Tag Archives: gross

The Best-Selling Authors of All Time!

Here’s an interesting collection of facts that might help you decide what kind of writer you want to be.

Today I found a breakdown of the best-selling authors of all time. The results are not what you might expect. Here are the top ten. Figures are estimations.

1. William Shakespeare  2-4 billion copies sold worldwide.

2. Agatha Christie  2-4 billion

3. Barbara Cartland  500 million – 1 billion

4. Danielle Steel (no relation, sadly) 500 million – 800 million

5. Harold Robbins  750 million

6. Georges Simenon 500-700 million

7. Corin Tellado  400 million

8. Sidney Sheldon  370-600 million

9. Dr. Seuss  100-500 million

10. Gilbert Patten 125-500 million

Now, if these figures are to be believed (and you can view the source here: http://en.wikipedia.org/wiki/List_of_best-selling_fiction_authors) you may be surprised at some of the names. Where is J K Rowling, the darling of YA fantasy lovers? And what about Stephen King, Anne Rice, Dan Brown or Tom Clancy? All best-selling authors.

So what connects these writers?

Agatha Christie wrote whodunnits. Cartland, Steel and Tellado are all romance writers. Harold Robbins  wrote steamy pulp novels (one of them being the blueprint for the Elvis Presley movie King Creole). Georges Simenon created the detective Maigret. Dr. Seuss writes for pre-schoolers, and Gilbert Patten wrote Boys’-Own style adventure stories.

They were all also prolific (including Shakespeare, who wrote 38 plays, 142 Sonnets and two long poems). Corin Tellado, for example, wrote over 4000 novels.

And, with the exception of Shakespeare, none of them are renowned for producing “high art”.

The moral of this tale might be to produce as much as possible. “Never mind the quality, feel the width”, as the saying goes. Quantity certainly seems to earn more money than quality in publishing terms.

However, if we look just below these names, the figures tell a different story. Shakespeare was living in the 16th century. The others are all 20th century writers. They have the advantage of a modern publishing industry, media and advertising.

How surprising, then, to find that Leo Tolstoy is the 12th name on the list. The writer of two famously long “heavy” novels, War and Peace and Anna Karenina, has also sold hundreds of millions of copies. CS Lewis, author of the Narnia stories, has also sold between 1-200 million books. And Russian playwright and poet Alexander Pushkin may have sold up to 357 million copies of his works.

So what does this tell us? Certainly, in a mass-market media, churning out books helps. However, the public also seem to appreciate quality writing. Foreign markets are also a huge source of sales. So before you pick up your pen, decide whether you’d rather write romance or sci-fi, crank out thousands of books or perhaps write only one, as Presidential Medal of Freedom-winning writer Harper Lee did (until recently).

And then forget about ALL of this and just try to write something good.

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Intermission – how to calculate movie budgets

Before we carry on with our discussion of action lines, here is something I learned about movie budgets.

One of the most popular questions asked of screenwriters is “What is the budget of this movie”? Yet there are no websites I can see which offer guidance on this. So, to fill a gap I thought I would share my research with you, gentle reader…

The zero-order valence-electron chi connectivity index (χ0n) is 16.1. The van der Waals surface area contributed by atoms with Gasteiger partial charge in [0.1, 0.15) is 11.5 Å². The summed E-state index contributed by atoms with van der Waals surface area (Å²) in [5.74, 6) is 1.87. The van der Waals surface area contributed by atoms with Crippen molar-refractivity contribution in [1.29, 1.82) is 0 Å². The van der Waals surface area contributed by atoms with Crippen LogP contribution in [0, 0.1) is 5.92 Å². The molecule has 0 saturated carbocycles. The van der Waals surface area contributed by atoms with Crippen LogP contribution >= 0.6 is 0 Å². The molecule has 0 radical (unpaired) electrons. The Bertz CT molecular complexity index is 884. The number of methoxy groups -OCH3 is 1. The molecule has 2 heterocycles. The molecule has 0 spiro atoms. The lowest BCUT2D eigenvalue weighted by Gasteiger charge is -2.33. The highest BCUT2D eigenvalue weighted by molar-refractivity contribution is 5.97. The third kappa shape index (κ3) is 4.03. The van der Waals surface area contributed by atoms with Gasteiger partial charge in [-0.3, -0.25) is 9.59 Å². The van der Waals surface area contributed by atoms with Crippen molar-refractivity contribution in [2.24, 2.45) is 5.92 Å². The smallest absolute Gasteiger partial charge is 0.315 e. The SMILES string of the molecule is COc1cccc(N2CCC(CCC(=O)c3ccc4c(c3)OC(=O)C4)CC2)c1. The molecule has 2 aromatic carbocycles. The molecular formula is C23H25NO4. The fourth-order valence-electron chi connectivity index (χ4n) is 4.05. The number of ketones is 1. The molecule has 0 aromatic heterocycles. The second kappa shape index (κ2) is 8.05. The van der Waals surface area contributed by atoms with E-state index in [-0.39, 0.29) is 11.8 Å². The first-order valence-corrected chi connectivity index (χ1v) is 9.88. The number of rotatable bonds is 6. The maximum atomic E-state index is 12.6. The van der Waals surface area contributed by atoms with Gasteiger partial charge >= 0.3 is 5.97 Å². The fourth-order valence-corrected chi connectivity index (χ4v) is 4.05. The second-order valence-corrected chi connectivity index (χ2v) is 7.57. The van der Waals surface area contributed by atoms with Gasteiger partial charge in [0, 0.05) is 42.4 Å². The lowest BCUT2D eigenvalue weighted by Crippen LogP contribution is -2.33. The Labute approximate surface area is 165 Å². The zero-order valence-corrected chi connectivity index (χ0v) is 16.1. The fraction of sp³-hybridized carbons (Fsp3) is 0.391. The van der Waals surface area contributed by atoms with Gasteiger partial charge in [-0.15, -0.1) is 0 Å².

It can be frustrating for a screenwriter trying to estimate his or her potential screenplay’s budget. How much do SFX cost? How much does it cost to shoot in a particular city or range of locations? Will those exotic wild animals bump up the cost?

The only way I’ve found any answers is to look at previous movie budgets. Now, inflation can be a vexing devil, so I’ve only gone back a few years in most cases.

Here’s a list of recent movies from a range of budgets, along with what it cost to make them (All numbers are taken from http://www.boxofficemojo.com):

BIG BUDGET
Man of Steel = $225 million
Iron Man 3 = $200 million
World War Z = $190 million
Fast & Furious 6 = $160 million
Gravity = $100 million

MEDIUM BUDGET
Crazy Stupid Love= $50 million
Zero Dark Thirty = $40 million
The Social Network = $40 million
The Rite = $37 million
Saving Mr Banks = $35 million
Looper = $30 million
Anchorman = $26 million
The Conjuring = $20 million
The Apparition = $17 million
Nebraska = $12 million

LOW BUDGET
Paranormal Activity 2 = $3 million
The Purge = $3 million
Last Exorcism = $1.8 million
Insidious = $1.5 million
The Devil Inside = $1 million

MICROBUDGET

Paranormal Activity = $15,000

What does this mean? Well, let’s break it down.

BIG BUDGET

At the top end, we have big budget tentpole studio movies crammed with SFX and bankable stars. If you can make one of these for under $100 million, good luck. This is a very small market. Studios may only make a handful of these a year. Most of them are adaptations. Competition is fierce, and writing jobs are usually assignments that are  given to writers with a proven track record for generating serious cash. Here you will find your Joss Wheedons, David S Goyers and Zack Snyders.

MEDIUM BUDGET

In the middle range we have movies that are between £10-$100 million. This is a big range, and may movies are made for this amount of money. Factors that can push your script into this bracket include SFX, a few bankable stars, or lots of animals and stunt scenes. So if you’re filming Tom Hanks, Anthony Hopkins, or Steve Carrell, or your script calls for a family of tigers, or a scene where someone jumps onto a moving semi-trailer (that’s a lorry for those of you who are English), or a wise-cracking CGI alien, this is likely to be your budget range. Again, there is tough competition here. Writers like Aaron Sorkin have made this budget range their own. But it may be possible to break into this market if you have a seriously strong concept and story that attracts star caliber talent or high-level investment. Note that many of these are dramas or dramedies. That’s because it’s tough to get a drama made unless you have a star, or an ex-star that wants to come back. Both of whom can push your low-budget piece up into this category.